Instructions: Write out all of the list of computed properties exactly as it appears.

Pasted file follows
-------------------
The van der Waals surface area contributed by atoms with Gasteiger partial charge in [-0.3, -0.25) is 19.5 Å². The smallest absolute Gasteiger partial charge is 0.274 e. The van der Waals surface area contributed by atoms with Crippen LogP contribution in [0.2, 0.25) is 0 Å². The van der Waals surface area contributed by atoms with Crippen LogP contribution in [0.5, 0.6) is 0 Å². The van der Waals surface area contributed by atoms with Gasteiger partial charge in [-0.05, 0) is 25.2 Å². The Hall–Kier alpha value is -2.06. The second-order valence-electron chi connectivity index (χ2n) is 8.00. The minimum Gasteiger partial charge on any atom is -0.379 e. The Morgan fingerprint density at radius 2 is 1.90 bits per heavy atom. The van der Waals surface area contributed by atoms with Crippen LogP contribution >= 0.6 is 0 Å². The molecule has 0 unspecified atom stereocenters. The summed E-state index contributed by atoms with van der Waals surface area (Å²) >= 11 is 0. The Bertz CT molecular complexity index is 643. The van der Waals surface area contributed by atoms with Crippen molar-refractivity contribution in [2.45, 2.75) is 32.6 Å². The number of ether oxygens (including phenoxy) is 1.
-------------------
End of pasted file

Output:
The van der Waals surface area contributed by atoms with Gasteiger partial charge in [-0.3, -0.25) is 19.5 Å². The smallest absolute Gasteiger partial charge is 0.274 e. The van der Waals surface area contributed by atoms with Crippen LogP contribution in [0.2, 0.25) is 0 Å². The van der Waals surface area contributed by atoms with Crippen LogP contribution in [0.5, 0.6) is 0 Å². The van der Waals surface area contributed by atoms with Gasteiger partial charge in [-0.05, 0) is 25.2 Å². The Hall–Kier alpha value is -2.06. The second-order valence-electron chi connectivity index (χ2n) is 8.00. The minimum Gasteiger partial charge on any atom is -0.379 e. The Morgan fingerprint density at radius 2 is 1.90 bits per heavy atom. The van der Waals surface area contributed by atoms with Crippen LogP contribution >= 0.6 is 0 Å². The molecule has 0 unspecified atom stereocenters. The summed E-state index contributed by atoms with van der Waals surface area (Å²) >= 11 is 0. The Bertz CT molecular complexity index is 643. The van der Waals surface area contributed by atoms with Crippen molar-refractivity contribution in [2.45, 2.75) is 32.6 Å². The number of ether oxygens (including phenoxy) is 1.